Getty Buys a Jacopo Bassano

Jacopo Bassano, The Miracle of the Quails, 1554. J. Paul Getty Museum

The Getty Museum has acquired a monumental Venetian Renaissance painting, The Miracle of the Quails by Jacopo Bassano. Never exhibited in recent years, it was documented by the artist himself as a 1554 commission for Venetian aristocrat Domenico Priuli. The painting was originally paired with a 1551 Lazarus and the Rich Man now in the Cleveland Museum of Art. At some early point the paintings were separated; in the 20th century The Miracle of the Quails was in Bergamo, carrying an attribution to Tintoretto. In the 1550s Bassano's art took on a dramatic chiaroscuro that has been seen as a precursor to Caravaggio. Here he juxtaposes naturalistic figures, almost tumbling out of the canvas, with Moses and Aaron (standing at left) in a rarely depicted Old Testament subject. The landscape is believed to be based on artist's hometown of Bassano.

It's increasingly rare for a major Renaissance painting of this scale (59 by 92.5 inches) to come on the market. Along with a Bassano portrait at the Getty and the famous Flight Into Egypt at the Norton Simon Museum, greater L.A. now has the best representation of Bassano's art in the U.S. The Miracle of the Quails is to go on view at the Getty in early November.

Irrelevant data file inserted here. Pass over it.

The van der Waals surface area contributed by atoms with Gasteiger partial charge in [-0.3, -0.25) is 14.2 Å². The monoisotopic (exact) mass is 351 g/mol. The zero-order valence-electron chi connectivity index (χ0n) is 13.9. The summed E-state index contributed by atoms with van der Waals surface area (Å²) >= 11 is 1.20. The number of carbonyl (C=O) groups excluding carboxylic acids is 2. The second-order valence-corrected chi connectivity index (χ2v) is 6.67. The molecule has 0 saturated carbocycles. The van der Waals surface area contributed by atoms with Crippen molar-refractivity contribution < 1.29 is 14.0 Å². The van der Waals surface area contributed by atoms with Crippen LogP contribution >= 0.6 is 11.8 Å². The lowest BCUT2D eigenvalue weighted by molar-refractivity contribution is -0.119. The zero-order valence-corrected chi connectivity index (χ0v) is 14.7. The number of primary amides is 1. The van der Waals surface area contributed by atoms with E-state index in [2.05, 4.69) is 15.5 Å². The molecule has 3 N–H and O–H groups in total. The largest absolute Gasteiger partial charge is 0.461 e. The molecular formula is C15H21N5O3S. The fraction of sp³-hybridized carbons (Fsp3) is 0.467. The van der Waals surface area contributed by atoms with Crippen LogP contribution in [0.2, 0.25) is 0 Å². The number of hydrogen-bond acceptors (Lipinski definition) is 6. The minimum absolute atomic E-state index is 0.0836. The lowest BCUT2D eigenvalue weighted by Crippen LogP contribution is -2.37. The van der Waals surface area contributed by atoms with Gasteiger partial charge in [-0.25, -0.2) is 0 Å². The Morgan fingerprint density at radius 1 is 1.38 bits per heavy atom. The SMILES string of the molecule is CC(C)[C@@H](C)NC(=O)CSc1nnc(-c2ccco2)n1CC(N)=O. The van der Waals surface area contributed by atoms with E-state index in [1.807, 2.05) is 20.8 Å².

Anonymous said…
7.6 feet wide is a fairly large dimension for that era of art.

I notice, however, such multi-feet works are a dime a dozen at, for example, the Louvre. So it's nice seeing the Getty making an effort to bring some of that aspect of historical European canvases to the local scene.

Generally, wide-angle paintings in LA are limited to the nouveau-hipster stuff at the Broad, Hammer or MOCA. Or what LACMA seems to be increasingly fascinated by.
mughound said…
This should be slightly smaller than Getty’s Christ Entry into Brussels by Ensor. It’s good to see some grand scale paintings at the Getty for which there are few.
mughound said…
These are a lot of good purchases this year to fill up the walls or replace a lot of the mediocre works. This and the Bronzino being the most noteworthy. Although I miss those huge purchases like the $64M Manet that the Getty used to make at least twice a year.
Anonymous said…
How exciting! Not just a link to Caravaggio, this is the closest link I’ve seen to El Geco from Venice.
Anonymous said…
CBS reported that "the painting is widely considered Bassano’s most exceptional piece." Is this true or hyperbole?
Re: "widely considered Bassano's most exceptional piece": I can't imagine where CBS got that. Practically no one has seen this painting in person, and real experts aren't going to judge until they have. But FWIW, the Norton Simon Flight into Egypt is almost universally praised to skies and has been called Bassano's best painting in America, or maybe anywhere.
Re Norton Simon: when I'm in LA, I'd rather walk barefoot back to New York than miss going to see Francisco de Zurbarán's "Still Life with Lemons, Oranges and a Rose," [Norton Simon Foundation Accession Number: F.1972.06.P]. It is, to my mind, arguably, the most important Baroque painting in the United States.